Could someone please explain to me why on earth the only place I ever get homesick for is Indiana?
I just don't get it. It doesn't make sense. But it happens. Every year during the fall, when the weather starts to cool I get homesick for a place where I only lived for 5 short years.
When I lived there I couldn't wait to get out. Clay County was just too small and too unimportant. I went to college far away, moved to the rocky mountains and then went to Europe. Still the only place where I've ever felt truly at home is stupid Brazil, Indiana. I guess on some level it's the only place I ever felt like I really belonged.
I lived the first 14 years of my life in Texas and by virtue of being born there, still consider myself a Texan. But I don't get homesick for Weatherford. Or the horse farm where I spent my formative years. I have great memories and wonderful friends from there, but I don't generally have any longing to go back. When I think of Texas I do feel a draw back to it, but I'd never consider returning to the greater Metroplex area. When I imagine maybe one day returning to live in Texas I picture myself in the hill country. Somewhere between San Marcos and Uvalde. Maybe a quiet little place like Campwood. But while I miss the blue bonnets and the quirky little things that set Texas apart, I don't necessarily get homesick.
I've now lived in Idaho for twice as long as I lived in Indiana, and yet somehow I still don't feel at home here. When I travel other places I'm always depressed and cranky about having to return "home" to Idaho. (Instead of feeling relief at getting to return home like most people.) I don't care for the landscape, lava rock and sagebrush really do nothing for me. I've never been awed by the mountains like some people are. Sure it's great to go up to some high point and feel like you're on top of the world for a while. But I've never wanted to live in the mountains. I don't hunt, I don't fish and frankly I don't like snow. I'd be fine in a world where it never snowed. Ever. I don't need it. In other words I spend six months of the year depressed and not wanting to go anywhere or do anything because it means going out in the ice and snow, which as previously stated, I hate. There are good people here, but no one I've felt a particularly close connection with (besides my husband, of course.) Most people who live here are surrounded by family and extended family, so the social structure of this area tends to be fairly family centric. That's not a bad thing. But when your own family is scattered across the country it means that you don't get the opportunity to become close to many people. Still I'm stuck here because the man that I decided to spend eternity with, has never lived any place else and can't imagine leaving. (And you'd better believe if I didn't think he was worth it, I wouldn't still be here. I'd have bought a one way ticket out a long time ago.)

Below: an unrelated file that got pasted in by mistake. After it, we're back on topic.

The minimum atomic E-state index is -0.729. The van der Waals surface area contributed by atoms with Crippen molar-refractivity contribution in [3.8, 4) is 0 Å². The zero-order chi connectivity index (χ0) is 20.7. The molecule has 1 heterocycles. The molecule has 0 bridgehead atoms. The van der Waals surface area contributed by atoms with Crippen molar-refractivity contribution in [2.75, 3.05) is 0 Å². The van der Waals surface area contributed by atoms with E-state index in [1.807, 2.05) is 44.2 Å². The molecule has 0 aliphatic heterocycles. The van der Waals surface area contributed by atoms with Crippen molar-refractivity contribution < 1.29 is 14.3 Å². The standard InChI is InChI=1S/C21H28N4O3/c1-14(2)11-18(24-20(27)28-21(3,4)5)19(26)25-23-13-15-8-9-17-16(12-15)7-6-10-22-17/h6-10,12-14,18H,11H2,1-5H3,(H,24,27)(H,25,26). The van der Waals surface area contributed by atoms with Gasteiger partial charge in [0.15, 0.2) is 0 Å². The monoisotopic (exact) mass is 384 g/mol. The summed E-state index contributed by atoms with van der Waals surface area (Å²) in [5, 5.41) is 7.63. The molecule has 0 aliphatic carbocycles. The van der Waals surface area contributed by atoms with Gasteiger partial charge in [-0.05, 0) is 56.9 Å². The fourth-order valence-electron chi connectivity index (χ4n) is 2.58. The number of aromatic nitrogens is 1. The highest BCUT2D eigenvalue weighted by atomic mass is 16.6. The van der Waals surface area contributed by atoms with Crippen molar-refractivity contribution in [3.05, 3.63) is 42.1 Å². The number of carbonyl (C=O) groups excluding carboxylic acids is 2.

I've lived other places I've absolutely loved. The Carolinas & Holland to name a couple. And I can think of a dozen places I'd love to live if given the opportunity (Charleston, SC is currently at the very top of that list.)
Still I can't think of one good reason why I get so homesick for Indiana. There have been great memories and good friends everywhere I've lived. It completely escapes me why the only place I've felt like I was truly needed and wanted is someplace that I have to constantly explain to people isn't an exotic foreign country, but a small midwestern farm town.